Richard III’s reign was, as was stated earlier, destined to be a short one.  Early on Francis was active in the suppression of the rebellion the Duke of Buckingham raised in favour of Henry Tudor, the Earl of Richmond.  Henry Tudor was the last surviving Lancastrian claimant to the throne and was a permanent black cloud hovering over Richard III's rule.  

Exiled in the Court of Brittany, he was aided by his mother, the formidable Margaret Beaufort, and the wily Archbishop Morton.  In 1485 he set sail and gave the fleet that Francis had charge of the slip, landing on British soil at Milford Haven in Pembrokeshire.

The opposing forces eventually met in battle at Bosworth Field on August 22nd 1485, and at first Richard III’s army prevailed. However, treachery was afoot and the tide of battle turned in favour of Henry Tudor and Richard III was hacked down and killed, the last monarch of England to be killed on a battlefield.  

Francis Lovell managed to escape the battlefield alive and fled to sanctuary at St John’s Abbey in Colchester.  In 1486 he escaped the abbey to lead a badly organised revolt against the new King Henry VII.  When this revolt was put down, he managed to escape to the court of Margaret of Burgundy in the Netherlands.

In May 1487 he travelled to Ireland to join forces with John de la Pole, Earl of Lincoln and a band of German mercenaries whose aim was to topple the new Tudor monarch Henry VII off his throne in favour of a young pretender called Lambert Simnel. 

Lambert Simnel was the teenage son of a baker, who bore a striking resemblance to Richard, Duke of York, one of the Princes in the Tower and the second son of Edward IV.  The plans were later changed and it was decided that Lambert Simnel would impersonate Edward, Earl of Warwick instead, after a rumour circulated that the Earl of Warwick had escaped his confinement in the Tower of London.  Although they managed to reach English soil they were defeated at the Battle of Stoke in Nottinghamshire in June 1487.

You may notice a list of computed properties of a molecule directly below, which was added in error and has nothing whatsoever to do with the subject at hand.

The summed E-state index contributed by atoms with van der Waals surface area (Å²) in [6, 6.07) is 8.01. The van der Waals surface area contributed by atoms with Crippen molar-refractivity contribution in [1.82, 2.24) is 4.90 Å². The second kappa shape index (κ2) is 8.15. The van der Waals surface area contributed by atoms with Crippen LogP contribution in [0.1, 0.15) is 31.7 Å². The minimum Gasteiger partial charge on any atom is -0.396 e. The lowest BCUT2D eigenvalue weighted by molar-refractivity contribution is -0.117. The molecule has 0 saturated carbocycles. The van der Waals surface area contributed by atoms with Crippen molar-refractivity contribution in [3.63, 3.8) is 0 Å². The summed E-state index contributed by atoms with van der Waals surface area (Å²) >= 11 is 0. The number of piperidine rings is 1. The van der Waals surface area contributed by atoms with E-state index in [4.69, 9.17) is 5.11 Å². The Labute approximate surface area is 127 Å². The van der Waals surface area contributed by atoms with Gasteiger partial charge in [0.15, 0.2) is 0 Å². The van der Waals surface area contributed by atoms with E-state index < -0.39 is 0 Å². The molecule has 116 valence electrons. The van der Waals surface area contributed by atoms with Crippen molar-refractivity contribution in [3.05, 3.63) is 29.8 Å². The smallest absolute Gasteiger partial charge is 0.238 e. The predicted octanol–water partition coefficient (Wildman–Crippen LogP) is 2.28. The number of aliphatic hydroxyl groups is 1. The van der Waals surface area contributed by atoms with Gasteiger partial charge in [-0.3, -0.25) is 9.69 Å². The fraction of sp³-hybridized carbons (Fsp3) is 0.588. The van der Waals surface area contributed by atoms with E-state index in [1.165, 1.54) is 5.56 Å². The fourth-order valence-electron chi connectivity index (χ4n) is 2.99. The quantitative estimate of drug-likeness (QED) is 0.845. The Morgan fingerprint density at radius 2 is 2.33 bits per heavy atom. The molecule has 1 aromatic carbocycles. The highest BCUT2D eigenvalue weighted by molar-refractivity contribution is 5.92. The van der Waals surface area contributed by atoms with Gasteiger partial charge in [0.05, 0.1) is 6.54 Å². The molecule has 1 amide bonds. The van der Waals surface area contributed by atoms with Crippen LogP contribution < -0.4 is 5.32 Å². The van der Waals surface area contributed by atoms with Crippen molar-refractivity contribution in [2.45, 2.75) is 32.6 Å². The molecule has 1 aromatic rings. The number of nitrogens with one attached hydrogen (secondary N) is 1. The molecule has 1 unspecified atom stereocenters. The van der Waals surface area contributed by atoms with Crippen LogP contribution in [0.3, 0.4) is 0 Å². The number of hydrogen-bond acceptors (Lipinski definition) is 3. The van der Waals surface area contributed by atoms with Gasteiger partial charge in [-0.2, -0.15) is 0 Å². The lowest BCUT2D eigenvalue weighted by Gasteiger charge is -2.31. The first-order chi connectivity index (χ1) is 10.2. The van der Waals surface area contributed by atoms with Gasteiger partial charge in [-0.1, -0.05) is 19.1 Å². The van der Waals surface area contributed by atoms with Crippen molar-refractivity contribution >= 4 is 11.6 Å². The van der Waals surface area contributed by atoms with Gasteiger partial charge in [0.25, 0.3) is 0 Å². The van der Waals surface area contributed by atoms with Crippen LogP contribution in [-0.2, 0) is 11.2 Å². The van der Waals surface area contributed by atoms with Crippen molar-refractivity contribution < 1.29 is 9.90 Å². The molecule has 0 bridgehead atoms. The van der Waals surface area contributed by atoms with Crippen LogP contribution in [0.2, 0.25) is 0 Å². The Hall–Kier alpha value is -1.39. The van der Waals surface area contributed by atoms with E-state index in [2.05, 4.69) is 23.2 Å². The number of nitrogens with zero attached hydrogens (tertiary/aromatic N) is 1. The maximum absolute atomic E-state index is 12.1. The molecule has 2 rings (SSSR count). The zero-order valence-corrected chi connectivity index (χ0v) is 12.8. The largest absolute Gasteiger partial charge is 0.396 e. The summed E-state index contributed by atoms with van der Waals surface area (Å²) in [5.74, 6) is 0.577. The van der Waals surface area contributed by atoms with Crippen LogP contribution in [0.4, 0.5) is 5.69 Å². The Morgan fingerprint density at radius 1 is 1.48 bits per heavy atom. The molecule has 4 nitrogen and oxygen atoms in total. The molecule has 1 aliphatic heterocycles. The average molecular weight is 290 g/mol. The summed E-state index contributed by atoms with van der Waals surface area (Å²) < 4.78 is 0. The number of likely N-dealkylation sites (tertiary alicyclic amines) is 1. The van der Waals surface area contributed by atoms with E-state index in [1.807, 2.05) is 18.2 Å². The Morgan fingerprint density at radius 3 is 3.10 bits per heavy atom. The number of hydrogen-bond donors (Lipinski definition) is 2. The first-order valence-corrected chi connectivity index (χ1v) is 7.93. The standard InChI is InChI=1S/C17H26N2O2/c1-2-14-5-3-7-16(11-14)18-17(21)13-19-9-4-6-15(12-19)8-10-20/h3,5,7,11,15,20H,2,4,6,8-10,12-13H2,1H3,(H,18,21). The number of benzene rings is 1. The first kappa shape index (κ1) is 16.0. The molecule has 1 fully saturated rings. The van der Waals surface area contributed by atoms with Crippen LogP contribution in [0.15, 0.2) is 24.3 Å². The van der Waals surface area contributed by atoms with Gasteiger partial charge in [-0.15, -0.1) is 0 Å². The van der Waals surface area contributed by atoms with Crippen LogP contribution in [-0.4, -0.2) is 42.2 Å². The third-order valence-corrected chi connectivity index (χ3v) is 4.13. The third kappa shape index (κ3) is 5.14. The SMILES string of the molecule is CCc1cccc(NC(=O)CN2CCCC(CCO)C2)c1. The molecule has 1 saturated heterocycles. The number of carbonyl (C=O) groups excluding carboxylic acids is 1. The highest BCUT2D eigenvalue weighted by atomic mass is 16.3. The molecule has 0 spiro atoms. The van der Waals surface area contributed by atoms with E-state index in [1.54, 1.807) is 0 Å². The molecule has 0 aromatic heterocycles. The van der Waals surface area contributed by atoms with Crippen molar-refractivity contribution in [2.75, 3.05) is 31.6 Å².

Now you may be wondering what makes Francis Lovell one of the ‘Mystery People of History’? He certainly endured a disruptive childhood, with his father dying while he was young and he had also lived most of his life in the uncertainties of a civil war.  Many of his closest companions such as the two Neville sisters and Richard III had died young and in tragic circumstances.  But it was to be his ending that was to provide the mystery, for none of us really know when he died.

It was speculated at the time that he was slain during the course of the Battle of Stoke and his body was never found, but some observers saw him fleeing the fighting by swimming on horseback across the River Trent and scrambling to safety on the far side.  But he was never heard of again so where did he go after that?

Site of the Battle of Stoke 1487
Site of the Battle of Stoke 1487

Officially, after the Battle of Stoke a court was held that decided that in the absence of any firm evidence or a body, he must have fled the country and died abroad. He was declared a traitor and his lands were confiscated and handed to Sir William Stanley, who had betrayed Richard III at the Battle of Bosworth.